Can you hear these things around your project?
Every time we decide to improve our practices or technologies, our project becomes more out of date. Every case of the prior, deprecated practice or technology is now wrong. Fifteen minutes ago, it was best practice. From this moment forward, it's legacy code.
A natural enough urge when grappling these problems is to decide "we'll document our current accepted practice, and make sure that new code follows it." Unhappily, when we try to make this work, we find that it becomes something like:
This course is intellectually difficult, expensive in effort, aggravating, and bound to fail. We wanted to find a tractable technical/awareness nudge to take the place of such a heavyweight bureaucratic labor.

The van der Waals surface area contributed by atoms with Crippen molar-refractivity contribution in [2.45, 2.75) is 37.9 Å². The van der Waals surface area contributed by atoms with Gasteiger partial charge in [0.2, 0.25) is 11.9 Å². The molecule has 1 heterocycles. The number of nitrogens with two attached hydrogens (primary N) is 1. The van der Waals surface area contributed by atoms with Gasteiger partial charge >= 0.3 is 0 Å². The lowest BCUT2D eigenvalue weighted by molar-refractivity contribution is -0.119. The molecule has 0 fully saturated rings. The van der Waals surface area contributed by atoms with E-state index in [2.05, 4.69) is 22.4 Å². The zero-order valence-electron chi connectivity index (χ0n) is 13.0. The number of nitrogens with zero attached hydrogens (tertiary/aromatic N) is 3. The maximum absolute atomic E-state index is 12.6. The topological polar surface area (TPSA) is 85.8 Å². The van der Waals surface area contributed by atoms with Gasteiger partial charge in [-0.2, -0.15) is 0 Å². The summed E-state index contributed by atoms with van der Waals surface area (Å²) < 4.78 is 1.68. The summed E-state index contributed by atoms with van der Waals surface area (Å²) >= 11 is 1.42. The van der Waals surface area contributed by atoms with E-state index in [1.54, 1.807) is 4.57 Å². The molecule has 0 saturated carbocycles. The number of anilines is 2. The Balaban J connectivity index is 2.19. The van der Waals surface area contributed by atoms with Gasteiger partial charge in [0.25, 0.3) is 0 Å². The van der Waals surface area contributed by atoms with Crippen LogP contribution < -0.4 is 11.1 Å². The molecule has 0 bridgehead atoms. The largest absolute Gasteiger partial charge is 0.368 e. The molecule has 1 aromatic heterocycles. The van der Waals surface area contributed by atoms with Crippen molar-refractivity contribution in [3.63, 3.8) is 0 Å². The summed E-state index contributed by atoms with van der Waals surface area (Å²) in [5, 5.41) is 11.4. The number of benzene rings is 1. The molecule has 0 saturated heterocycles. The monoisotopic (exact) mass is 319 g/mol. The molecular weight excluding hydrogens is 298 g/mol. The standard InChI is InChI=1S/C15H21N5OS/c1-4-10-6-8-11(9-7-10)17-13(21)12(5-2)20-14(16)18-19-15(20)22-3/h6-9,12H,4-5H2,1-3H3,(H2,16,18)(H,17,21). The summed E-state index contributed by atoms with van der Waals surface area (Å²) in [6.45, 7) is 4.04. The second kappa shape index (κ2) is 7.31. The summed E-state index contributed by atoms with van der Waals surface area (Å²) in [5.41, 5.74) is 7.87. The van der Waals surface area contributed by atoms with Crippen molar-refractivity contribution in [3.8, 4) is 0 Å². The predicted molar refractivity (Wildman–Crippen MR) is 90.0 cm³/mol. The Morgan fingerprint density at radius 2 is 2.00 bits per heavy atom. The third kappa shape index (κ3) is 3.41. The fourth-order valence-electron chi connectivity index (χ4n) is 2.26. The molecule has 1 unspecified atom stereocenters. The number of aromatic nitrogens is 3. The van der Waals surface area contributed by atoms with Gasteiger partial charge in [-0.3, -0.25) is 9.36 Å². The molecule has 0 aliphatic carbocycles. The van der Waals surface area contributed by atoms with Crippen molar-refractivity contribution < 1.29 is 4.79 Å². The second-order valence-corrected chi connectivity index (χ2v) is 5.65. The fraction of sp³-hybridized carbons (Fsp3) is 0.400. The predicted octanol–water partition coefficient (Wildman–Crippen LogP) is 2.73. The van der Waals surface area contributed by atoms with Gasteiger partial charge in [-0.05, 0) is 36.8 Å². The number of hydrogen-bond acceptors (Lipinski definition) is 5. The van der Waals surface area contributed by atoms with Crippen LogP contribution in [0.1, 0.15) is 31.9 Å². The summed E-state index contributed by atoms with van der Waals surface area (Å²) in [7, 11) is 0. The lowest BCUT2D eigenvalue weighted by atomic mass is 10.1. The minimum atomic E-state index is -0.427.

Swept lets the team define what obsolete code looks like, and what the recommended changes are.
Change rules can point to external references:
As developers edit files, a Visual Studio Addin shows a to-do list of issues found in the currently-edited code.
(upcoming) Command-line triggered project statistics reporting
The team still needs to decide how they want to behave, given this information.
A team just finding its feet may be satisfied if no new cases of a difficult problem can appear in the code.
A team grown into this practice might